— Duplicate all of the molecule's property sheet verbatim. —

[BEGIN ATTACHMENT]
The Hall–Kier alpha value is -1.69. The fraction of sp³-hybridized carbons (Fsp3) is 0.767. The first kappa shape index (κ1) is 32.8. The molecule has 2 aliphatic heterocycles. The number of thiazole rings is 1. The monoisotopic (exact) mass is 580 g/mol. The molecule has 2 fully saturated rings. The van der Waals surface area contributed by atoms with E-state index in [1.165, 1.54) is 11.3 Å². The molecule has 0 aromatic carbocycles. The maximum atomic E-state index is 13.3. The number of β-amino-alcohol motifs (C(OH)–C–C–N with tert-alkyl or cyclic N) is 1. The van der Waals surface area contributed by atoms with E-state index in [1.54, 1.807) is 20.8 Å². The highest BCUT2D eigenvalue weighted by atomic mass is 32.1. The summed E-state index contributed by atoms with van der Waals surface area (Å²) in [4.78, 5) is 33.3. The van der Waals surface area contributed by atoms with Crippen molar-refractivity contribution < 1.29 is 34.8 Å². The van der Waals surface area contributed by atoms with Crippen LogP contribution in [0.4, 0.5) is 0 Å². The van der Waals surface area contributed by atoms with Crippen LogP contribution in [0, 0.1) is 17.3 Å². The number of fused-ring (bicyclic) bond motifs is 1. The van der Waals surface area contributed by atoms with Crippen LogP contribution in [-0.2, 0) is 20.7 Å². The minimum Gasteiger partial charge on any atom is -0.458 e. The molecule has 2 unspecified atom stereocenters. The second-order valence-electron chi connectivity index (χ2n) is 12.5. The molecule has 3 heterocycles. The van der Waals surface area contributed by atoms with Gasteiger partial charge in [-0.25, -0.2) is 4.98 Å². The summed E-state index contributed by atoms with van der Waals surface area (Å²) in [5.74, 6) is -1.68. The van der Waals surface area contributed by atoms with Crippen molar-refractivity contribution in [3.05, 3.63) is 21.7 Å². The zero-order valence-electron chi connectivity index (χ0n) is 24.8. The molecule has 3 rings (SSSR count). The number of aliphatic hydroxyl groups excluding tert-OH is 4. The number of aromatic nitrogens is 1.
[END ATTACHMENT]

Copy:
The Hall–Kier alpha value is -1.69. The fraction of sp³-hybridized carbons (Fsp3) is 0.767. The first kappa shape index (κ1) is 32.8. The molecule has 2 aliphatic heterocycles. The number of thiazole rings is 1. The monoisotopic (exact) mass is 580 g/mol. The molecule has 2 fully saturated rings. The van der Waals surface area contributed by atoms with E-state index in [1.165, 1.54) is 11.3 Å². The molecule has 0 aromatic carbocycles. The maximum atomic E-state index is 13.3. The number of β-amino-alcohol motifs (C(OH)–C–C–N with tert-alkyl or cyclic N) is 1. The van der Waals surface area contributed by atoms with E-state index in [1.54, 1.807) is 20.8 Å². The highest BCUT2D eigenvalue weighted by atomic mass is 32.1. The summed E-state index contributed by atoms with van der Waals surface area (Å²) in [4.78, 5) is 33.3. The van der Waals surface area contributed by atoms with Crippen molar-refractivity contribution < 1.29 is 34.8 Å². The van der Waals surface area contributed by atoms with Crippen LogP contribution in [0.4, 0.5) is 0 Å². The van der Waals surface area contributed by atoms with Crippen LogP contribution in [0, 0.1) is 17.3 Å². The number of fused-ring (bicyclic) bond motifs is 1. The van der Waals surface area contributed by atoms with Crippen LogP contribution in [-0.2, 0) is 20.7 Å². The minimum Gasteiger partial charge on any atom is -0.458 e. The molecule has 2 unspecified atom stereocenters. The second-order valence-electron chi connectivity index (χ2n) is 12.5. The molecule has 3 heterocycles. The van der Waals surface area contributed by atoms with Gasteiger partial charge in [-0.25, -0.2) is 4.98 Å². The summed E-state index contributed by atoms with van der Waals surface area (Å²) in [5.74, 6) is -1.68. The van der Waals surface area contributed by atoms with Crippen molar-refractivity contribution in [3.05, 3.63) is 21.7 Å². The zero-order valence-electron chi connectivity index (χ0n) is 24.8. The molecule has 3 rings (SSSR count). The number of aliphatic hydroxyl groups excluding tert-OH is 4. The number of aromatic nitrogens is 1.